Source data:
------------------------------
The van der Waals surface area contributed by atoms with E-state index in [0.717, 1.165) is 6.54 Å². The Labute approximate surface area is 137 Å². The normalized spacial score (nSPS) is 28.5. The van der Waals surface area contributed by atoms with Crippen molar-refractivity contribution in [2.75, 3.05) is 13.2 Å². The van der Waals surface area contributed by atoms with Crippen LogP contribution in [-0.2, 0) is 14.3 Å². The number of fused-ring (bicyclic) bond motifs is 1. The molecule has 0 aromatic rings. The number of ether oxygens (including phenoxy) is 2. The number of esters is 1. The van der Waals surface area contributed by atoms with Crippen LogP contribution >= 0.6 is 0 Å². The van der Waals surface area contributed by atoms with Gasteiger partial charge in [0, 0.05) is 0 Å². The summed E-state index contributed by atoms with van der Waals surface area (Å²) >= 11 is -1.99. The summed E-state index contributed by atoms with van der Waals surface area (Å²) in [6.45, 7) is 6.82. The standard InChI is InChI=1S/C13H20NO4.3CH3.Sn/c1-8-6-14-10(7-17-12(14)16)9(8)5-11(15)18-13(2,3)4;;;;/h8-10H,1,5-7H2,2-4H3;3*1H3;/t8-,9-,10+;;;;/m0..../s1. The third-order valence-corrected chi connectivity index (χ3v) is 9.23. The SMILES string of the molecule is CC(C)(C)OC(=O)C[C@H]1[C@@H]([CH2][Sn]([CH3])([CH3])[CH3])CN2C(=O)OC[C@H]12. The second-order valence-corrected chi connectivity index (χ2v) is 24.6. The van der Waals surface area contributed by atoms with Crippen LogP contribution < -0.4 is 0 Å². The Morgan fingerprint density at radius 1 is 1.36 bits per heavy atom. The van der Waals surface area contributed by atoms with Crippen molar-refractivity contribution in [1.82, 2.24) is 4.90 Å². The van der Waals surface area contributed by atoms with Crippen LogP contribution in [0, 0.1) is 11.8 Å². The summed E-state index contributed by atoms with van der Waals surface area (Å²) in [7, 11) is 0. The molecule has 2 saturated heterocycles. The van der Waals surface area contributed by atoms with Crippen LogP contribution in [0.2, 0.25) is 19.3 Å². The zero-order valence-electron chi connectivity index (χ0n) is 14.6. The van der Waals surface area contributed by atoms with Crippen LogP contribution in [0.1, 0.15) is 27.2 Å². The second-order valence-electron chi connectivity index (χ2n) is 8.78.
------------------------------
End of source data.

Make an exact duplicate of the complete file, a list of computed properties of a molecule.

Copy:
The van der Waals surface area contributed by atoms with E-state index in [0.717, 1.165) is 6.54 Å². The Labute approximate surface area is 137 Å². The normalized spacial score (nSPS) is 28.5. The van der Waals surface area contributed by atoms with Crippen molar-refractivity contribution in [2.75, 3.05) is 13.2 Å². The van der Waals surface area contributed by atoms with Crippen LogP contribution in [-0.2, 0) is 14.3 Å². The number of fused-ring (bicyclic) bond motifs is 1. The molecule has 0 aromatic rings. The number of ether oxygens (including phenoxy) is 2. The number of esters is 1. The van der Waals surface area contributed by atoms with Crippen LogP contribution >= 0.6 is 0 Å². The van der Waals surface area contributed by atoms with Gasteiger partial charge in [0, 0.05) is 0 Å². The summed E-state index contributed by atoms with van der Waals surface area (Å²) >= 11 is -1.99. The summed E-state index contributed by atoms with van der Waals surface area (Å²) in [6.45, 7) is 6.82. The standard InChI is InChI=1S/C13H20NO4.3CH3.Sn/c1-8-6-14-10(7-17-12(14)16)9(8)5-11(15)18-13(2,3)4;;;;/h8-10H,1,5-7H2,2-4H3;3*1H3;/t8-,9-,10+;;;;/m0..../s1. The third-order valence-corrected chi connectivity index (χ3v) is 9.23. The SMILES string of the molecule is CC(C)(C)OC(=O)C[C@H]1[C@@H]([CH2][Sn]([CH3])([CH3])[CH3])CN2C(=O)OC[C@H]12. The second-order valence-corrected chi connectivity index (χ2v) is 24.6. The van der Waals surface area contributed by atoms with Crippen LogP contribution < -0.4 is 0 Å². The Morgan fingerprint density at radius 1 is 1.36 bits per heavy atom. The van der Waals surface area contributed by atoms with Crippen molar-refractivity contribution in [1.82, 2.24) is 4.90 Å². The van der Waals surface area contributed by atoms with Crippen LogP contribution in [0, 0.1) is 11.8 Å². The summed E-state index contributed by atoms with van der Waals surface area (Å²) in [7, 11) is 0. The molecule has 2 saturated heterocycles. The van der Waals surface area contributed by atoms with Crippen LogP contribution in [0.2, 0.25) is 19.3 Å². The zero-order valence-electron chi connectivity index (χ0n) is 14.6. The van der Waals surface area contributed by atoms with Crippen LogP contribution in [0.1, 0.15) is 27.2 Å². The second-order valence-electron chi connectivity index (χ2n) is 8.78.